Gannett’s Phil Schroder provided optimism. He believed that news can continue to grow for the rest of this year and beyond, particularly with the upcoming midterms in the USA. Aleksandra Sobczak from Gazeta Wyborcza also explained that newspapers had faced many crises in recent years, but people still need good journalism to explain things. She fully believes that in times of economic slowdown readers will stay with publishers to receive the information they need.
At the centre of their optimism is digital growth. Gannett’s Q2 financials reported a 1.5% growth in digital revenues compared to Q2 2021, representing 35% of total revenues. Lee Enterprises also reported digital growth of 33% year over year with digital making up 31% of total revenue. With digital clearly becoming more important, what is the balance between subscription and advertising?
Digital subscription revenue continues to grow despite cancellations, focus on retention is needed
Despite increased cancellation rates and doom and gloom surrounding subscriptions following Netflix’s losses at the start of the year, digital only subscriptions have continued to grow linearly since 2019. Subscriptions may not be the things people will cut straight away according to Greg Piechota. This is because they are a way of making delayed purchases.
Publisher’s greater focus on digital subscriptions has borne success. Gannett reported a Q2 digital paid subscriber number of 1.87 million, a 35% growth figure year over year. Dallas Morning News added 2053 new digital subscribers in Q2 to take their figure to 62,688 up 18.4% from end of Q2 2021. Digital-only subscribers at Lee Enterprises now total 501,000, up 49% year over year. Digital subscription acquisition is clearly working well for publishers, but increased cancellation rates suggest a need to focus on subscriber retention.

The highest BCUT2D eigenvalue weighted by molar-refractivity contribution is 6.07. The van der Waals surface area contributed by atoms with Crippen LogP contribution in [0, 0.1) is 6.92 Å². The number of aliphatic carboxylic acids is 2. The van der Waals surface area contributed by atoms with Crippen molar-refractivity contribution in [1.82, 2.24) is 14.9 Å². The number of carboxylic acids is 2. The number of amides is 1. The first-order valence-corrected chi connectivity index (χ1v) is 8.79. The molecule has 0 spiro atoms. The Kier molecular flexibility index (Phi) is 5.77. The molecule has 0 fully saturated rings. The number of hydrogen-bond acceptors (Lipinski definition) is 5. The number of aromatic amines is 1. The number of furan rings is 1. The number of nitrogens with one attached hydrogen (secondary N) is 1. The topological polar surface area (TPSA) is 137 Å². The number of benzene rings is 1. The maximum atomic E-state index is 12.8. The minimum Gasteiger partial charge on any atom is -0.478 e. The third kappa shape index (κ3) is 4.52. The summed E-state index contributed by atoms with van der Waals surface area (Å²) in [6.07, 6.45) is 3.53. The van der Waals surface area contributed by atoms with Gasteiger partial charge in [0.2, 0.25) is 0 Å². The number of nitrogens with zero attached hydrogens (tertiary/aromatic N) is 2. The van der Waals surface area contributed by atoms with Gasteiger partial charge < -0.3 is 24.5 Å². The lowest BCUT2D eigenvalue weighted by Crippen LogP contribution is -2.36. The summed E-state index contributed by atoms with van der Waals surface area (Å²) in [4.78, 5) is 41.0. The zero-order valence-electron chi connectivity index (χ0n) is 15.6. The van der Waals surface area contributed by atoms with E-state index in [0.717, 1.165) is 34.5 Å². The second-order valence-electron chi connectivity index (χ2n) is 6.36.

Gannett’s Phil Schroder highlighted success in focusing on this. Their most important retention tactic was to keep reminding subscribers of benefits through a monthly benefits newsletter pointing out stories, apps and other features like the ePaper. These newsletters have a high level of open rate and CTR compared to their daily newsletters. In August, Gannett launched their first engagement campaign purely to app users. It saw 3x click through rate compared to other campaigns through the app. Perhaps the most interesting retention experiment Gannett plan to launch is direct mail via post (yes real mail!) to unengaged users on the digital side. According to Phil Schroder, studies have shown younger audiences miss getting physical mail, so it is now more effective than 10 years ago. The publisher will launch the test with their 3 lowest cohorts of users.